Airborne substances constantly surround us in our daily life: during leisure time, at the workplace, out in nature, and also at home. Our contact with these substances occurs primarily via the skin and the airways. With up to 2 m² (skin) and up to 100 m² (lung), these organs provide huge surfaces where such contact can take place.
Contact of the skin’s surface or the inner surface of the lung with airborne substances can be intentional, for example to achieve a pharmacological effect. Administration of a drug such as an asthma inhaler or a nasal spray is an example of this. The intention can also be a cosmetic effect, for example when applying fragrances, antiperspirants, skin care products, or sunscreen sprays.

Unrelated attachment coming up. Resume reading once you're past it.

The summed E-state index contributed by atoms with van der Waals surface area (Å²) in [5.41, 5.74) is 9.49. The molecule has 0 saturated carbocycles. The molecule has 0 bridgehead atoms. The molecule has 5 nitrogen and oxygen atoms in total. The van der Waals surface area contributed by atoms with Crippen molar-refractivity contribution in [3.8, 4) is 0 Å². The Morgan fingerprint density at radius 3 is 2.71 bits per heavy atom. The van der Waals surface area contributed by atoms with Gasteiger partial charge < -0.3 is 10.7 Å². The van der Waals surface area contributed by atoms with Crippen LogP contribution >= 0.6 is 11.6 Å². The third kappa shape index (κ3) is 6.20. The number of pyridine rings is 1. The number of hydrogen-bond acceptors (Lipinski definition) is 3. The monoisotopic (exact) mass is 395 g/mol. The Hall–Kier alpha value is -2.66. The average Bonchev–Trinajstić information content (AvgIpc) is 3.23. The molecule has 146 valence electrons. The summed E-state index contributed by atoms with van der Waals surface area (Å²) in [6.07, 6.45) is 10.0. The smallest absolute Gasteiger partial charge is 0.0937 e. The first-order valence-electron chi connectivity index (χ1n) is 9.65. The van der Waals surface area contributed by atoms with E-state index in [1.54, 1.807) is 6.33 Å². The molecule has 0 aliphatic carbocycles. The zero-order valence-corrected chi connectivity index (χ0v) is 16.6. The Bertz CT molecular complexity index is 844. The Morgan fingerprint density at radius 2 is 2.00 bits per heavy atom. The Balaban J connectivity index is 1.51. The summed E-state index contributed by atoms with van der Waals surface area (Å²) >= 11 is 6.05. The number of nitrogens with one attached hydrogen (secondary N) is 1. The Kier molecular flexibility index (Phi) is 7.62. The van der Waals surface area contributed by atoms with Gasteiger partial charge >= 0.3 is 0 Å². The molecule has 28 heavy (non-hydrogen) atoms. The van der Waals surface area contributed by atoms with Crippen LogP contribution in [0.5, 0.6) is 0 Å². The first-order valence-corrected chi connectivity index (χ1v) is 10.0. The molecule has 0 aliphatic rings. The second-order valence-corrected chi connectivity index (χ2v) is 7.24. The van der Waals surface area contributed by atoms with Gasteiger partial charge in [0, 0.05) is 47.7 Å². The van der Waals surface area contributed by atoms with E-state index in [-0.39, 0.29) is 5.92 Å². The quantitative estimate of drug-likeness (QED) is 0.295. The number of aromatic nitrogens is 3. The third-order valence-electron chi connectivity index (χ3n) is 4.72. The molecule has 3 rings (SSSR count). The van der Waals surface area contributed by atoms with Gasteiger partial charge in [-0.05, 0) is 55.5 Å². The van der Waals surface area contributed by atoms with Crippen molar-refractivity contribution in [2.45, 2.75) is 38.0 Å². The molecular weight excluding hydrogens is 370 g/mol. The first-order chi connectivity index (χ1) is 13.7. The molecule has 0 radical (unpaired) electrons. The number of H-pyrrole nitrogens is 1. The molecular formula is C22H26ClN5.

If contact is unwanted, the reason why is often that a toxicological effect is expected. This can hold true for substances in the ambient air (exhaust gas, pollen, cigarette smoke …), at workplaces (printer emissions, welding fumes, manufacturing processes …), but also in private homes (emissions from carpets or furniture, painting and grinding during home renovation etc.).
Understanding the biological effects of all these substances is important, so as to protect our health and avoid or mitigate hazards by taking appropriate measures. Just like chemicals, which require toxicological characterization before they can be marketed in Europe, it is important to comprehensively investigate these substances as well.
Until recently, tests for this purpose had to be performed above all in experimental animals.The P.R.I.T.® technology now provides a meaningful, alternative in-vitro test method based on cell cultures for toxicological testing of airborne substances from a large variety of sources.